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North Dakota Senate Passes Bill to Thwart Popular Vote Compact

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OPINION: This article contains commentary which reflects the author's opinion


The North Dakota Senate has passed a bill that would prevent state election officials from revealing how many actual ballots were cast for each candidate in upcoming presidential elections with total tallies being revealed only after Electoral Colleges in the future convene to select the official winner.

If passed by the full state legislature and signed into law, SB 2271 would require election officials keep the official vote tally from the public and instead only reveal the percentage of the vote received by each candidate.

“[A] public officer, employee, or contractor of this state or of a political subdivision of this state may not release to the public the number of votes cast in the general election for the office of the president of the United States until after the times set by law for the meetings and votes of the presidential electors in all states,” the bill states.

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“After the votes for presidential electors are canvassed, the secretary of state may release the percentage of statewide votes cast for each set of presidential electors to the nearest hundredth of a percentage point, a list of presidential candidates in order of increasing or decreasing percentage of the vote received by presidential electors selected by the candidates, and the presidential candidate whose electors received the highest percentage of votes,” it adds.

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“This Act becomes effective upon certification by the secretary of state to the legislative council of the adoption and enactment of substantially the same form of the national popular vote interstate compact has been adopted and enacted by a number of states cumulatively possessing a majority of the electoral college votes.”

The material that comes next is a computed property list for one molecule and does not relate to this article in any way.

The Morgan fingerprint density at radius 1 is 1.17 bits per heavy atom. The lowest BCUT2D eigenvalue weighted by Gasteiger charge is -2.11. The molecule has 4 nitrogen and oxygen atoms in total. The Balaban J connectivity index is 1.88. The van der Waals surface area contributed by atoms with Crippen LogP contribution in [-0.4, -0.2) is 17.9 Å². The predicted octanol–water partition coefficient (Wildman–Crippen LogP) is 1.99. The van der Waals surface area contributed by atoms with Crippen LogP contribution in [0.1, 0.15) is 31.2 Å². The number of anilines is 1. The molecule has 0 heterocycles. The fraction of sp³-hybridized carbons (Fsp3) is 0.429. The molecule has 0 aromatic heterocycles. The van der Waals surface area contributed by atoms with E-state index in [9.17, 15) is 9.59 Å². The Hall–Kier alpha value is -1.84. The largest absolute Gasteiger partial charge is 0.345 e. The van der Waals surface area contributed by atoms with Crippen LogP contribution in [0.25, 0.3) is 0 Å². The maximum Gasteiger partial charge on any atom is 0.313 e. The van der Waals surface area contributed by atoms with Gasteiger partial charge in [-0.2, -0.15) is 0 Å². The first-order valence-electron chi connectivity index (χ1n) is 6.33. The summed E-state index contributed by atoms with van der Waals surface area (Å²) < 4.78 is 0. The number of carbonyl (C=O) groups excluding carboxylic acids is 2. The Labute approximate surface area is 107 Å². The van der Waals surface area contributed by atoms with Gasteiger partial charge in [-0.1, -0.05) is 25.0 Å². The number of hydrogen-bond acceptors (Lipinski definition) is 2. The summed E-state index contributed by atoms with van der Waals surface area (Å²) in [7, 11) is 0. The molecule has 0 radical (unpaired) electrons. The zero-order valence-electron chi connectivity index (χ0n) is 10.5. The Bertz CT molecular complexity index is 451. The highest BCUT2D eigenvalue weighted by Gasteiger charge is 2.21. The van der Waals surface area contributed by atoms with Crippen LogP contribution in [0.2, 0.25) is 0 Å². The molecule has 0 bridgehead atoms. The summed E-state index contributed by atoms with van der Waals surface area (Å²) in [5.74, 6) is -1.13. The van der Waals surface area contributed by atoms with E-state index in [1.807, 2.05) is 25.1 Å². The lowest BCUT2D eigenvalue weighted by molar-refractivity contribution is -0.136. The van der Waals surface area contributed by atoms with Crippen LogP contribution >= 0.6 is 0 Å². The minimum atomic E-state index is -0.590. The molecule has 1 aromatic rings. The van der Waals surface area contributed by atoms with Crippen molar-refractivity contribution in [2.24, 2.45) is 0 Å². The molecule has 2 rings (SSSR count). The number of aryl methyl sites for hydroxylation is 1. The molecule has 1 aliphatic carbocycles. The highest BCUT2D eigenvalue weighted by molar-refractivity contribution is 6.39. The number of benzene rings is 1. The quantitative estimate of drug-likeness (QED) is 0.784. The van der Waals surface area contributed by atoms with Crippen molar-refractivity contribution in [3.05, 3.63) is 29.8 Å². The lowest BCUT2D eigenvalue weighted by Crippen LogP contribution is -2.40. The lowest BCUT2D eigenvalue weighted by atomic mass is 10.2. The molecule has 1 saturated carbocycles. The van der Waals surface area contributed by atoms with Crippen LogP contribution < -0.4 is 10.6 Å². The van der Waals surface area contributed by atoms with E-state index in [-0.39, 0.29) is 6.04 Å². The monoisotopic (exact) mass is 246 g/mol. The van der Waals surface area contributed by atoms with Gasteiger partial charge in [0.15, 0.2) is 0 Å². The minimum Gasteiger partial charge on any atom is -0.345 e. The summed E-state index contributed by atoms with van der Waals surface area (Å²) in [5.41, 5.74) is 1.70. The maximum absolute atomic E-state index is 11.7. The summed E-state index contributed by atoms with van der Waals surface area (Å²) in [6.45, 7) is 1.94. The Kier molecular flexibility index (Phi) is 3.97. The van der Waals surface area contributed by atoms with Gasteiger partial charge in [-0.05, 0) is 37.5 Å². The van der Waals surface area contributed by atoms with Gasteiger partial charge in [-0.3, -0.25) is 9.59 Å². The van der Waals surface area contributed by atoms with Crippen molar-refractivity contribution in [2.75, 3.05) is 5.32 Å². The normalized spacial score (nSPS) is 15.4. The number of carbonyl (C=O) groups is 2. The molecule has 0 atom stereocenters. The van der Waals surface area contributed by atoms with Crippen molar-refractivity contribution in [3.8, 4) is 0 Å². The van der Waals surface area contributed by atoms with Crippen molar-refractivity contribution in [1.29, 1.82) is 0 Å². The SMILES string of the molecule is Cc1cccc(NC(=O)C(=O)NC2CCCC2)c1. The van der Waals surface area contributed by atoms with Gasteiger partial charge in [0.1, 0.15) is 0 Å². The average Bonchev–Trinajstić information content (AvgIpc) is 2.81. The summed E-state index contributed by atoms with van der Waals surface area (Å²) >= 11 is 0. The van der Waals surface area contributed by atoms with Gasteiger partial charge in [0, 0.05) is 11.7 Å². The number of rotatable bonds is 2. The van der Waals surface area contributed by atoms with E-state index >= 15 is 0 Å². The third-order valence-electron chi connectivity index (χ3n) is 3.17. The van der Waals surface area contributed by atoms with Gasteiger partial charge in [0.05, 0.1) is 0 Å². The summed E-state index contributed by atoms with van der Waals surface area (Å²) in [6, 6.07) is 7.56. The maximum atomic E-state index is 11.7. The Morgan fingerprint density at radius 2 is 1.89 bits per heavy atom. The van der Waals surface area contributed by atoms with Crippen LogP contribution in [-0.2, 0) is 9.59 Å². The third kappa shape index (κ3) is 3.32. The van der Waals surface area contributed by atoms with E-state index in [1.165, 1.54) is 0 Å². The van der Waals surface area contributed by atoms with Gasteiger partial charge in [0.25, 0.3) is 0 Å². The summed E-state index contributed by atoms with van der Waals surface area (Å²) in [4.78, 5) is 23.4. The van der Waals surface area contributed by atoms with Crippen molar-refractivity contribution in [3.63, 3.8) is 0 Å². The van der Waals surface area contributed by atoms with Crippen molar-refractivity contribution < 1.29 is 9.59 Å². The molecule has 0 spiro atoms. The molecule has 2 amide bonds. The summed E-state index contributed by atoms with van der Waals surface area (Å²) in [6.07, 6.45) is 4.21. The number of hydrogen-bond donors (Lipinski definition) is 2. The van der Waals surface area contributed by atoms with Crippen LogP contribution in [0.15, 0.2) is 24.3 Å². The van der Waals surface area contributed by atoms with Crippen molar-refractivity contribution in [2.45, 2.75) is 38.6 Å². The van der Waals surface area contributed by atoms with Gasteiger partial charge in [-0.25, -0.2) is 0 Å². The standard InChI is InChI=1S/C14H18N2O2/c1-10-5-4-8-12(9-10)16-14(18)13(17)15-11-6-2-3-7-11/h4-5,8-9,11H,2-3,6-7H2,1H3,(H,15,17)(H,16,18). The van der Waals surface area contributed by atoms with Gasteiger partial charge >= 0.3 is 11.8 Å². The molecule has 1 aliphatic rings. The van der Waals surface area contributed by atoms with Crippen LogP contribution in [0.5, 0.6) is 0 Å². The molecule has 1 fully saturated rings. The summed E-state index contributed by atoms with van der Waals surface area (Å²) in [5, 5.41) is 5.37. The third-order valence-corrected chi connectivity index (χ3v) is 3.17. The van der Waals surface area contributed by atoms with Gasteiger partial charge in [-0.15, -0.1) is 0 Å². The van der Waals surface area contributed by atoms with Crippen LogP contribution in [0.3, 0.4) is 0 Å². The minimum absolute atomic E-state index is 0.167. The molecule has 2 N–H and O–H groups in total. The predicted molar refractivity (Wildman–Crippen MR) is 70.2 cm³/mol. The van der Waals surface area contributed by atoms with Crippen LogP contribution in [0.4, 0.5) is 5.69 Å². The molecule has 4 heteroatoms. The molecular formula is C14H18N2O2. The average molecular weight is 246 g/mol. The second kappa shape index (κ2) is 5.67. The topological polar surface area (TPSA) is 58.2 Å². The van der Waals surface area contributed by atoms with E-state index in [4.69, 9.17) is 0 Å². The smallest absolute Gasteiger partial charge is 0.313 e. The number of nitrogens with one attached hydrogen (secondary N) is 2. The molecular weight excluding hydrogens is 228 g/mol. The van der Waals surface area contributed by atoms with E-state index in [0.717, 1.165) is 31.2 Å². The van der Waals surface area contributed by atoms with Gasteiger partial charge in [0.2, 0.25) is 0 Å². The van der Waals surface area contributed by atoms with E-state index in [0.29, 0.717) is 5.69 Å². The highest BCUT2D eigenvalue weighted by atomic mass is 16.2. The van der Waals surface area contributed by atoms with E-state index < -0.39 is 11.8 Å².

Some have called the measure an impediment to transparency and in some ways, it is. But North Dakota lawmakers have a reason for it: The National Popular Vote Compact.

Pushed by the left, the NPVC seeks to bypass the electoral college, established by the Constitution, because Democrats are tired of winning the popular vote but losing to GOP presidential candidates who capture the requisite 270 electoral votes to win the White House.

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“The National Popular Vote Interstate Compact will guarantee the Presidency to the candidate who receives the most popular votes across all 50 states and the District of Columbia,” says an explainer on the website of the organization pushing for the change.

There’s just one problem with the idea: It’s very likely unconstitutional. An analysis by the Heritage Foundation notes that the Constitution prevents interstate compacts without congressional approval.

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Beyond that, our founders soundly rejected the direct election of a president (pure democracy) because they feared that smaller states and less populated areas of the country would not be represented in the White House (and they are right). In fact, the reason why GOP presidents (Bush and Trump) lost popular votes but won the Electoral College is that big states like California and New York vote overwhelmingly for Democrats (but they only have a certain set of electors).

At present, 15 states and the District of Columbia have enacted the pact for a total of 196 electoral votes; if the other states don’t want to have to deal with this someday, they should emulate what the North Dakota Senate just did.

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